An international team of scientists led by Newcastle University has explored one of the deepest regions of the ocean, the Atacama Trench, which is off the coast of Peru and Chile. In the pitch black Pacific waters, the experts captured rare footage of what is thought to be three new species of snailfish.
“There is something about the snailfish (fish of the family Liparidae) that allows them to adapt to living very deep. Beyond the reach of other fish they are free of competitors and predators,” said Dr. Thomas Linley.
“As the footage clearly shows, there are lots of invertebrate prey down there and the snailfish are the top predator, they seem to be quite active and look very well-fed.”
“Their gelatinous structure means they are perfectly adapted to living at extreme pressure and in fact the hardest structures in their bodies are the bones in their inner ear which give them balance and their teeth. Without the extreme pressure and cold to support their bodies they are extremely fragile and melt rapidly when brought to the surface.”
The small, translucent fish have been temporarily named “the pink, the blue and the purple Atacama Snailfish.” Video footage shows the fish interacting and feeding around 7,500 meters below the surface of the ocean.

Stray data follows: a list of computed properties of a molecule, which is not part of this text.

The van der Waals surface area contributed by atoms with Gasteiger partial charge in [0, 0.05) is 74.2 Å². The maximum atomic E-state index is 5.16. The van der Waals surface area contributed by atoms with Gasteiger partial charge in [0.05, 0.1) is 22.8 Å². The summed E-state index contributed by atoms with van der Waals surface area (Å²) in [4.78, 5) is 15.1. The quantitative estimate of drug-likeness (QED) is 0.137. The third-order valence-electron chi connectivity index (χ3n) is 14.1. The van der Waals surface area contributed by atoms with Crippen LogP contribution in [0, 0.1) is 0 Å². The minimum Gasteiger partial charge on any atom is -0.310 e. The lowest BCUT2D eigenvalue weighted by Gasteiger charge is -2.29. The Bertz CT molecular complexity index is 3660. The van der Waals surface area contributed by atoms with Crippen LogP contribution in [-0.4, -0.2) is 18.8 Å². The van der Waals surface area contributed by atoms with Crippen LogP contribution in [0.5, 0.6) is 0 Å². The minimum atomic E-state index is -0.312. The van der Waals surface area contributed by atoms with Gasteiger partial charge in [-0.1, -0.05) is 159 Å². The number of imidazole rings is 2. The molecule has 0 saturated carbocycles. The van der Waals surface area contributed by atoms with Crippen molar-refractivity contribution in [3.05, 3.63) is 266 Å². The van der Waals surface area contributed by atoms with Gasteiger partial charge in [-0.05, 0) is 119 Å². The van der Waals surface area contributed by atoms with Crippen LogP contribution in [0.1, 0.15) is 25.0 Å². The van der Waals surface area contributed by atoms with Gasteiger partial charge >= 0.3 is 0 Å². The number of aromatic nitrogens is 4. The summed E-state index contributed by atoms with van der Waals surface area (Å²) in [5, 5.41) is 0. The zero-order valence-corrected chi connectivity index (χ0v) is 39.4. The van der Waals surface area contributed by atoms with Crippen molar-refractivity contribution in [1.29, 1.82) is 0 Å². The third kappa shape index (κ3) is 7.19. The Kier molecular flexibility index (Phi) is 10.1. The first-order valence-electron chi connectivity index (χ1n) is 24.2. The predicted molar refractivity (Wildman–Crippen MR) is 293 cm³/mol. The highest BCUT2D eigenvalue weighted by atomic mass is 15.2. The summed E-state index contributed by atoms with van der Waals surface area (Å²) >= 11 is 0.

The team managed to catch one of the new snailfish species when it followed its amphipod prey into one of their traps. The single specimen is currently being described by the Newcastle team in collaboration with colleagues from the United States and the Natural History Museum in London.
For the investigation, the team deployed a baited camera system 8,000 meters down to the seafloor, capturing more than 100 hours of video and 11,468 photographs during 27 deployments. In addition to the snailfish, the team obtained some incredibly rare footage of Munnopsids, long-legged isopods which are about the size of an adult hand.
“We don’t know what species of munnopsid these are but it’s incredible to have caught them in action in their natural habitat – especially the flip they do as they switch from swimming to walking mode,” said Dr. Linley.
The research will be featured at the Challenger Conference 2018 this week at Newcastle University.